3.  Christian trustfulness. Paul, the contented Christian, gives the sole glory to God. Verse 20 expresses such familiar ideas that we might easily fail to see the wonder of it. What is he giving glory to God about? The times when the Philippians could not help him [10], the times of hunger and of plenty [12], the churches who neglected him and those who remembered him [15] – he accepted all his circumstances as from God, and glorified God in them all. Paul was contented because God was trustworthy and to be glorified even when (by worldly standards) he seemed not to be. The apostle had learned to be content because he had learned to trust. He expresses this in two ways. First, in terms of personal experience: I can do all things through him who strengthens me [13]. No circumstance could ever arise which would be too much for Paul’s God, and therefore no circumstance could ever beat Paul. Here is vigorous faith. The verse refers to two sorts of power. On the one hand there is the power which Paul experiences in concrete situations of life. Here is the power which goes out to meet specific circumstances and subdue them. It is the power of victory over the demands of every day. But it arises from another sort of power, not inherent in Paul but derivative from elsewhere. Paul has this daily strength for daily needs because of One who gives him this strength. God infuses power into His apostle, and when the need arises it is ready for use. But the keyword is through (or in). Paul is able only when he receives this power through him who strengthens Paul. What does this mean? Paul was in Christ – and so are we – by living daily under His sheltering blood and feeding daily upon His flesh [see John 6:51-56], that is to say, by preserving a living relationship with the Lamb Himself, our once crucified and now risen Lord, and by living in the good of the benefits which He has purchased for us. This relationship of being in Christ, however, is something which we enjoy by consciously attending to it.  We are in Christ by fleeing to Him, and pressing close to Him, covering ourselves in Him, hiding in Him, by seeing the danger and taking shelter in Him. Paul’s experience of the trustworthiness of God can therefore be ours. We too can find ability to do all things (meet all circumstances with contentment) through Him who infuses us with dynamic power. Power arises by constantly and restfully enjoying the benefits of the atonement, constantly and deliberately taking refuge in His proffered security. This sort of trust produces that sort of victory. Lest, however, we should feel that what Paul expresses in terms of personal experience must be peculiar to him and cannot be our experience as well, he also states the trustworthiness of God as a Christian doctrine: my God will supply every need of yours according to his riches in glory in Christ Jesus [19]. Nothing will prove beyond the capacity of this God whom Paul knows well enough to call my God. He will meet your need to the full. In so doing, His supply will not be limited to the size of your need, but rather according to his riches. And as if this were not reassurance enough to carry with us into the future, Paul adds the words in glory. But the key to all is in Christ Jesus. He mediates to us all the benefits and blessings of God. More than that, He is Himself the sum of all the blessings, for the preposition is not ‘through’ but ‘in’. He is not a channel along which they flow, but a place in which they are deposited. It is finally because of Christ that Paul is contented, and it is Christ whom he offers to us as the means and guarantee of our contentment. For Paul, the person who possesses Christ possesses all.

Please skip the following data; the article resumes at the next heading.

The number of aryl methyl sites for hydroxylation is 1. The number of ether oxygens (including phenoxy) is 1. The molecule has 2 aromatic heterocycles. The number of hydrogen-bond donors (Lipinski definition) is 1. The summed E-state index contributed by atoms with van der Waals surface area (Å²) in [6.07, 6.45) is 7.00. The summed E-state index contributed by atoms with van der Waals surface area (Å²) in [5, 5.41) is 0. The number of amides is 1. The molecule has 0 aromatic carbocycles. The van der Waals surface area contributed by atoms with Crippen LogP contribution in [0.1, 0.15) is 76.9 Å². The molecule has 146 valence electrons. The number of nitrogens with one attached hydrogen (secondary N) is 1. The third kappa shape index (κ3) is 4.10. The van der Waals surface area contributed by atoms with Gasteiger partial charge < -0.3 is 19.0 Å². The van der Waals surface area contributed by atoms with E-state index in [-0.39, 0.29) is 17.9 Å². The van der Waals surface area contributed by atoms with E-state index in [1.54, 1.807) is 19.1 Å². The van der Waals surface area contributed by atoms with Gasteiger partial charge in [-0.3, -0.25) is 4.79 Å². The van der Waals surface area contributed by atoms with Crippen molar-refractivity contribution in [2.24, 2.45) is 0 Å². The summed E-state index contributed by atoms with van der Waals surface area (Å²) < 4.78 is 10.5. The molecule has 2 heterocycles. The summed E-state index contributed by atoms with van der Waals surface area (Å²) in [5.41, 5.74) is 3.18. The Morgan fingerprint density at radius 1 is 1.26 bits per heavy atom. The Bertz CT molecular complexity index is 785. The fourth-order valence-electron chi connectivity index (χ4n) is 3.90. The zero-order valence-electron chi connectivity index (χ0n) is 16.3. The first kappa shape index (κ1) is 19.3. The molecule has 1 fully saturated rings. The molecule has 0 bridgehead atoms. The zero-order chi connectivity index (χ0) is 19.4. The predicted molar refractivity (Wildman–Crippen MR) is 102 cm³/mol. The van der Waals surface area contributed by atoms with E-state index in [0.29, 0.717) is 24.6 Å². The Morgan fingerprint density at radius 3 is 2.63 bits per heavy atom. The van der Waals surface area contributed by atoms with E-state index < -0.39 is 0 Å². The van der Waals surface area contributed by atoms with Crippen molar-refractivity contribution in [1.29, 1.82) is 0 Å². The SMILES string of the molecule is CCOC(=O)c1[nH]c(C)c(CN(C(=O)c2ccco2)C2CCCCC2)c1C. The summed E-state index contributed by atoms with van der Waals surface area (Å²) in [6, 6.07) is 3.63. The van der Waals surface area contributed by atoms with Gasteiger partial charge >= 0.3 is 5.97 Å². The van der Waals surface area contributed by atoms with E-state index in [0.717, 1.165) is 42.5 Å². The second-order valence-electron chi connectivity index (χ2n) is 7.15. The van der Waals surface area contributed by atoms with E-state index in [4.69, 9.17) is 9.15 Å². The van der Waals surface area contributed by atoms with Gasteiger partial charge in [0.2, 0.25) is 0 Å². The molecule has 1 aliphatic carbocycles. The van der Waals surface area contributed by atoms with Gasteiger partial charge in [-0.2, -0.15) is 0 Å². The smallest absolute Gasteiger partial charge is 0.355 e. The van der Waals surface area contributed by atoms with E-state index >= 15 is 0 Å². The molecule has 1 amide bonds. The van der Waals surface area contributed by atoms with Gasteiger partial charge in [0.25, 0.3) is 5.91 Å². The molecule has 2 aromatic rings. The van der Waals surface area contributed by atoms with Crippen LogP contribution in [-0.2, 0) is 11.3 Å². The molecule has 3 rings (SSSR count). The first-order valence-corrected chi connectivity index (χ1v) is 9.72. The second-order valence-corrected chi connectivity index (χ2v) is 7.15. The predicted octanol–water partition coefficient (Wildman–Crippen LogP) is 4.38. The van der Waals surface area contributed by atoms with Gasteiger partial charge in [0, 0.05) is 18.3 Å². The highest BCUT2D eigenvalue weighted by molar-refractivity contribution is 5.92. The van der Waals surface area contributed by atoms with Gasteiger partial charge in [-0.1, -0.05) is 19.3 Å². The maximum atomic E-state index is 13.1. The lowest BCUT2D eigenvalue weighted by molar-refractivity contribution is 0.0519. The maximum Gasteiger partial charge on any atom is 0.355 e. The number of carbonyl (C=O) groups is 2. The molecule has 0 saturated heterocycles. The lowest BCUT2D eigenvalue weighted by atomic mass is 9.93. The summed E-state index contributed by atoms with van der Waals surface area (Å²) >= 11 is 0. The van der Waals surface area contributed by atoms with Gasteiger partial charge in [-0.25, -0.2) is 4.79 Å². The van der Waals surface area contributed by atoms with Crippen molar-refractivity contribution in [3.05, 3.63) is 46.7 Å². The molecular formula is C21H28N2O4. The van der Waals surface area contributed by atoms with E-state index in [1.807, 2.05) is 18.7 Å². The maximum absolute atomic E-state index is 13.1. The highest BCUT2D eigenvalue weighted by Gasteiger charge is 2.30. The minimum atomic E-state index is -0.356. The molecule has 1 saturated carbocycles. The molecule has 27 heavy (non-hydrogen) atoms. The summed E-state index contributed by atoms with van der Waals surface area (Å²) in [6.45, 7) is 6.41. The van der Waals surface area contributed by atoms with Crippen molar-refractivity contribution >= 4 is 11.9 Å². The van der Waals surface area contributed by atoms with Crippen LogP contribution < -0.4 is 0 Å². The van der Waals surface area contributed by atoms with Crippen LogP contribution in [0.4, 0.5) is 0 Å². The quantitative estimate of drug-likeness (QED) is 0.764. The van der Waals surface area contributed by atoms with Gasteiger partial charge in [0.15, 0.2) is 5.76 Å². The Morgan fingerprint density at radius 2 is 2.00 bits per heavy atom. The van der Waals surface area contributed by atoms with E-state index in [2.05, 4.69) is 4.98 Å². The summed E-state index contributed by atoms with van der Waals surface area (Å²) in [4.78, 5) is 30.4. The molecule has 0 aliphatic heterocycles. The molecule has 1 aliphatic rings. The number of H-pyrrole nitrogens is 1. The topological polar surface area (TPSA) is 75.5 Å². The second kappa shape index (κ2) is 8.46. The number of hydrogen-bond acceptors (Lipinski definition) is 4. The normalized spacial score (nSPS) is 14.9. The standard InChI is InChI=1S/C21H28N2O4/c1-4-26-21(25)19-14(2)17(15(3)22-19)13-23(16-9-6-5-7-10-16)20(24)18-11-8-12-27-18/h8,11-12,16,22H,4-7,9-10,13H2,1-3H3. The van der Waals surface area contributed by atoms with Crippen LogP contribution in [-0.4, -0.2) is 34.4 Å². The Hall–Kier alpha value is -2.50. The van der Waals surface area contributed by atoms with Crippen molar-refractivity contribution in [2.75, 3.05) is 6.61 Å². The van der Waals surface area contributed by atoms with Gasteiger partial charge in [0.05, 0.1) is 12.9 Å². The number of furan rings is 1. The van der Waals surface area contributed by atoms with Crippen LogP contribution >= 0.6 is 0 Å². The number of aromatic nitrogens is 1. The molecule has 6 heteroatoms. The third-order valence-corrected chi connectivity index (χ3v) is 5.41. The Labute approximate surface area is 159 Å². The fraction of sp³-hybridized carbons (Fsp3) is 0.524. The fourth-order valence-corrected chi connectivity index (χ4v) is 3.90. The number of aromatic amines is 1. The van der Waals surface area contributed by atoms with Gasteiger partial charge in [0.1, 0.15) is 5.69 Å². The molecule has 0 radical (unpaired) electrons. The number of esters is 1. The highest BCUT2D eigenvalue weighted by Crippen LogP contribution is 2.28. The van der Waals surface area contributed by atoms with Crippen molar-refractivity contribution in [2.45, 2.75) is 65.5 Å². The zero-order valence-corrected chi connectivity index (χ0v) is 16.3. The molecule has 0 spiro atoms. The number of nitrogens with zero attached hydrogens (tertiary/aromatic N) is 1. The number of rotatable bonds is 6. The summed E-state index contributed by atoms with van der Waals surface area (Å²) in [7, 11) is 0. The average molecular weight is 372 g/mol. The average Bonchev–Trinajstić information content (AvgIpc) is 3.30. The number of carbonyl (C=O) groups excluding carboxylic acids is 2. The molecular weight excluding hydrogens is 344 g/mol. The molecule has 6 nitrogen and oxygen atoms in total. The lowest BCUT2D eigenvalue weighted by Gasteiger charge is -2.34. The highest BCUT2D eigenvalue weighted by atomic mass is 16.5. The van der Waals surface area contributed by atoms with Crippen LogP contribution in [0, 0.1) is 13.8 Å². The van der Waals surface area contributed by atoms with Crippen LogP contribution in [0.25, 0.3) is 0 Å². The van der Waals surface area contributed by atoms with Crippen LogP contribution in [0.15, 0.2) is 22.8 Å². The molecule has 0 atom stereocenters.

Questions for Discussion:

 

1.         Why does Paul connect contentment with godliness? Why do godliness and contentment represent great gain?

 

2.         In 1 Timothy 6:11-12, Paul uses four verbs – flee, pursue, fight, take hold – as instruction for Timothy. What was Timothy to flee; to pursue; to fight; to take hold? What does this tell you about the nature of our battle for contentment?

 

3.         What three factors helped Paul to master his circumstances and experience Christian contentment? How can you use these factors in your own battle for contentment? Why is faith, in the sense of trusting God, the key to contentment? How can you increase your trust in Him?

 

References:

The Message of Philippians, J. A. Motyer, Inter Varsity.

1,2 Timothy, Thomas Lea, NAC, Broadman.

The Message of 1 Timothy & Titus, John Stott, Inter Varsity.